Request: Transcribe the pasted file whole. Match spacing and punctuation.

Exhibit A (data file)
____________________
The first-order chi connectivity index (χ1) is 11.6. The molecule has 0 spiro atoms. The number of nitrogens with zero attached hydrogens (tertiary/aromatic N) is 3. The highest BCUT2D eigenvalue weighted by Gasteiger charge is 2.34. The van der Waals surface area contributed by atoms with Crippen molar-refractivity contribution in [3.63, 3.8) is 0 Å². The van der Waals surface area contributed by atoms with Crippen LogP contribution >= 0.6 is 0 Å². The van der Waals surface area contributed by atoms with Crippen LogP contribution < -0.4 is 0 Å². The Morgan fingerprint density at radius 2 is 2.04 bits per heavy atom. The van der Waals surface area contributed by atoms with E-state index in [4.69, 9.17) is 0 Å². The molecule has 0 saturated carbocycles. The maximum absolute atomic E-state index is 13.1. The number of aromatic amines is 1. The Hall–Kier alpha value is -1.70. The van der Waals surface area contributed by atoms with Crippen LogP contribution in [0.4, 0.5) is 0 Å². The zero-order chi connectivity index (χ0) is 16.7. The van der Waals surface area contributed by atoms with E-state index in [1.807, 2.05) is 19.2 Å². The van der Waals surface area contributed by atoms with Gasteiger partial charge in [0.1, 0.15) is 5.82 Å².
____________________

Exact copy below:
The first-order chi connectivity index (χ1) is 11.6. The molecule has 0 spiro atoms. The number of nitrogens with zero attached hydrogens (tertiary/aromatic N) is 3. The highest BCUT2D eigenvalue weighted by Gasteiger charge is 2.34. The van der Waals surface area contributed by atoms with Crippen molar-refractivity contribution in [3.63, 3.8) is 0 Å². The van der Waals surface area contributed by atoms with Crippen LogP contribution >= 0.6 is 0 Å². The van der Waals surface area contributed by atoms with Crippen LogP contribution < -0.4 is 0 Å². The Morgan fingerprint density at radius 2 is 2.04 bits per heavy atom. The van der Waals surface area contributed by atoms with E-state index in [4.69, 9.17) is 0 Å². The molecule has 0 saturated carbocycles. The maximum absolute atomic E-state index is 13.1. The number of aromatic amines is 1. The Hall–Kier alpha value is -1.70. The van der Waals surface area contributed by atoms with Crippen LogP contribution in [0.4, 0.5) is 0 Å². The zero-order chi connectivity index (χ0) is 16.7. The van der Waals surface area contributed by atoms with E-state index in [1.807, 2.05) is 19.2 Å². The van der Waals surface area contributed by atoms with Gasteiger partial charge in [0.1, 0.15) is 5.82 Å².